The next time you hear someone refer to “the evangelicals,” a good first question to ask might be, “Which ones?”Here are four main tracks: The evangelicalism mainstream; premillennial populism; progressive-minded evangelicals who had organized the Evangelicals for Social Action; and black evangelicals who labored through their own ministries and institutions.

The Four Tracks of Evangelicalism

The next time you hear someone refer to “the evangelicals,” a good first question to ask might be, “Which ones?”

The next time you hear someone refer to “the evangelicals,” a good first question to ask might be, “Which ones?”Here are four main tracks: The evangelicalism mainstream; premillennial populism; progressive-minded evangelicals who had organized the Evangelicals for Social Action; and black evangelicals who labored through their own ministries and institutions.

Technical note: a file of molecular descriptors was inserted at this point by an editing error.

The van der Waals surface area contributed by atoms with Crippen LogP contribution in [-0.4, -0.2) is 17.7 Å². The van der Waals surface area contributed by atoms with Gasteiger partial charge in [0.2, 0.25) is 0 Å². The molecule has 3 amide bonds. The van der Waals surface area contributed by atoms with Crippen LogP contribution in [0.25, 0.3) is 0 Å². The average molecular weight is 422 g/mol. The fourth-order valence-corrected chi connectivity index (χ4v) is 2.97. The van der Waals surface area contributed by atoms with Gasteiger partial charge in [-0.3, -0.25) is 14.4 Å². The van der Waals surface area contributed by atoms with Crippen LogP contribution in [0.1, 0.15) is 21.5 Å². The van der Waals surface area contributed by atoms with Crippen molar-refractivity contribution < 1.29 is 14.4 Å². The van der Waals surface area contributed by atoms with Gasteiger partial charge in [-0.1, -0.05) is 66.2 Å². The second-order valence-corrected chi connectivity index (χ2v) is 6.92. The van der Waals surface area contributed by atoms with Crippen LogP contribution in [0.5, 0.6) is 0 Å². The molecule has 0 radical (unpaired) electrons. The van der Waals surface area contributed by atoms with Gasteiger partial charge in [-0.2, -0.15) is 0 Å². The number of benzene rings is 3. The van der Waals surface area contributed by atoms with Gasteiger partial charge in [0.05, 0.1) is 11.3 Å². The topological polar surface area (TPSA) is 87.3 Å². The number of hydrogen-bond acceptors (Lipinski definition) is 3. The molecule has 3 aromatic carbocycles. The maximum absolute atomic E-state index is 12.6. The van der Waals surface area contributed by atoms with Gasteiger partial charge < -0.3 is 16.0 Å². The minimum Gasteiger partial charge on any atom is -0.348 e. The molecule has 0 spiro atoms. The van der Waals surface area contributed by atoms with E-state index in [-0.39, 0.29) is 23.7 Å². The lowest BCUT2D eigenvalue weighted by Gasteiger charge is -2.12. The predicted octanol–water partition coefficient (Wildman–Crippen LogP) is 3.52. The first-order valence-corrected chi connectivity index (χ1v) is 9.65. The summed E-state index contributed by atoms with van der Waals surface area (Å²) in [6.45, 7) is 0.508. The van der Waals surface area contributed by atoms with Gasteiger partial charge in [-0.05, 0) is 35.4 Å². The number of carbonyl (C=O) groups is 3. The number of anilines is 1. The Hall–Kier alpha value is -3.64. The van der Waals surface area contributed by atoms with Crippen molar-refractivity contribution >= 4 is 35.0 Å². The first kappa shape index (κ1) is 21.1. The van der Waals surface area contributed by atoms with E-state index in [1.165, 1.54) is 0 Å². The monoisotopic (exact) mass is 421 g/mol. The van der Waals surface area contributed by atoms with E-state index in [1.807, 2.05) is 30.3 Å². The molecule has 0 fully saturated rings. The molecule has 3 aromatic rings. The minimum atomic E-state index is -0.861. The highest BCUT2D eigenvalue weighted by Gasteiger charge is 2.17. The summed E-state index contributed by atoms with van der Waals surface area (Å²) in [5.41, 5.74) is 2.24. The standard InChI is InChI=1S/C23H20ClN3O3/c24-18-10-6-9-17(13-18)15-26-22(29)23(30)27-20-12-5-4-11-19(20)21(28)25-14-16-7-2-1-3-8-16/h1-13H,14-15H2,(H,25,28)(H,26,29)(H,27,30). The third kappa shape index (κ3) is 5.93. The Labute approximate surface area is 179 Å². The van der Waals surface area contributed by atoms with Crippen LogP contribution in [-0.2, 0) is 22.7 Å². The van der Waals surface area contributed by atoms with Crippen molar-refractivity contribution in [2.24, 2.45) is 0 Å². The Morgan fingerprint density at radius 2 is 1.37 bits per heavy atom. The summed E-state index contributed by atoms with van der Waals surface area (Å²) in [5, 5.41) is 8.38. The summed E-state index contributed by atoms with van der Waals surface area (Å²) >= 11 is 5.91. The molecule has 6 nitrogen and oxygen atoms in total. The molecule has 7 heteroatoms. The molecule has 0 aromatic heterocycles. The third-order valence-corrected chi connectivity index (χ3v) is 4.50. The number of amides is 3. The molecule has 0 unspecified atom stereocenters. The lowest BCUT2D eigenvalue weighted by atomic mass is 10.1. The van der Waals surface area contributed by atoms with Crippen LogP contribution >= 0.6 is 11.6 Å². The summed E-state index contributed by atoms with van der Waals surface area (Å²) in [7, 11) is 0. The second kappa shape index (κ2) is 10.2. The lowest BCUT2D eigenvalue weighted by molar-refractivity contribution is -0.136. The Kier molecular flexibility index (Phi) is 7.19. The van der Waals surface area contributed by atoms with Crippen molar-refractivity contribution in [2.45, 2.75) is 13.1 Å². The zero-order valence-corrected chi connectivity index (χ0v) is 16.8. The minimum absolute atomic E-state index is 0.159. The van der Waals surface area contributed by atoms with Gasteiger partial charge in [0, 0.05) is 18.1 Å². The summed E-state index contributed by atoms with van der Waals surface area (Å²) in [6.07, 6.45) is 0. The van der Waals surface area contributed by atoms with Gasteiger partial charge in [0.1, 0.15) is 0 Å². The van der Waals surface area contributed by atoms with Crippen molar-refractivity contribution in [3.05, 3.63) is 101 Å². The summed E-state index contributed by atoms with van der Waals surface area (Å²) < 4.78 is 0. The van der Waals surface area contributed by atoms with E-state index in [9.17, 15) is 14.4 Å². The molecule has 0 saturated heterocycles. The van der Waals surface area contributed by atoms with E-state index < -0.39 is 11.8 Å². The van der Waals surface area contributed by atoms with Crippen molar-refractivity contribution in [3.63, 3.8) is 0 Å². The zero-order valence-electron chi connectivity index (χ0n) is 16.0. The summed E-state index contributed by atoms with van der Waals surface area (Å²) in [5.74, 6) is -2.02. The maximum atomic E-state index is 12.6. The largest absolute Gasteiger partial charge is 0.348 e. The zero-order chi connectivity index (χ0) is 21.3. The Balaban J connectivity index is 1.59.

To generalize, the mainstream media only knows one form of “evangelicalism,” which can be frustrating.

In his book, American Apocalypse: A History of Modern Evangelicalism, historian Matthew Avery Sutton primarily focuses on the apocalyptic radicalism of early fundamentalist-evangelicals, which went from being the overwhelmingly dominant perspective to fissuring into various tracks.

Here’s a nice summary of the divergence using the metaphor of tracks:

At precisely the same time that elite, highly credentialed leaders like [Carl] Henry and [Harold] Ockenga were downplaying radical apocalypticism in order to create a respectable movement that could exercise serious influence in national and global politics, populist ministers like [Hal] Lindsey and [Tim] LaHaye, as well as more respectable theologians like [John] Walvoord, reconnected evangelicalism with the kinds of strident apocalypticism that hark back to the 1930s.

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